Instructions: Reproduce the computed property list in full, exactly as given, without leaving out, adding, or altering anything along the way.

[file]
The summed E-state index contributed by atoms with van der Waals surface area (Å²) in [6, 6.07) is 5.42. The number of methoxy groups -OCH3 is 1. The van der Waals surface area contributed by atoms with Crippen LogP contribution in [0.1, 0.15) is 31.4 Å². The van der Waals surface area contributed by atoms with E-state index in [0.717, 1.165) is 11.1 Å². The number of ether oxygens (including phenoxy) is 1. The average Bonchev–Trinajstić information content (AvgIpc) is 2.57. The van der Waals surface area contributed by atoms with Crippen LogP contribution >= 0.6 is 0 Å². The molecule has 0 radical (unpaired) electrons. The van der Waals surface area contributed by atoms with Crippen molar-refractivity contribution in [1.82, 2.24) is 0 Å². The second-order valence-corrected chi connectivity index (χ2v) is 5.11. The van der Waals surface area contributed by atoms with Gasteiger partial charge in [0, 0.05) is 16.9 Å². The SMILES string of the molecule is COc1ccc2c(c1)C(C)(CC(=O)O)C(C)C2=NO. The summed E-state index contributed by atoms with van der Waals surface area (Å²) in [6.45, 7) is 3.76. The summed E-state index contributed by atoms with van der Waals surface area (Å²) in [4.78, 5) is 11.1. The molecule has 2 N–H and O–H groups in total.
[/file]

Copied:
The summed E-state index contributed by atoms with van der Waals surface area (Å²) in [6, 6.07) is 5.42. The number of methoxy groups -OCH3 is 1. The van der Waals surface area contributed by atoms with Crippen LogP contribution in [0.1, 0.15) is 31.4 Å². The van der Waals surface area contributed by atoms with E-state index in [0.717, 1.165) is 11.1 Å². The number of ether oxygens (including phenoxy) is 1. The average Bonchev–Trinajstić information content (AvgIpc) is 2.57. The van der Waals surface area contributed by atoms with Crippen LogP contribution >= 0.6 is 0 Å². The molecule has 0 radical (unpaired) electrons. The van der Waals surface area contributed by atoms with Crippen molar-refractivity contribution in [1.82, 2.24) is 0 Å². The second-order valence-corrected chi connectivity index (χ2v) is 5.11. The van der Waals surface area contributed by atoms with Gasteiger partial charge in [0, 0.05) is 16.9 Å². The SMILES string of the molecule is COc1ccc2c(c1)C(C)(CC(=O)O)C(C)C2=NO. The summed E-state index contributed by atoms with van der Waals surface area (Å²) in [6.45, 7) is 3.76. The summed E-state index contributed by atoms with van der Waals surface area (Å²) in [4.78, 5) is 11.1. The molecule has 2 N–H and O–H groups in total.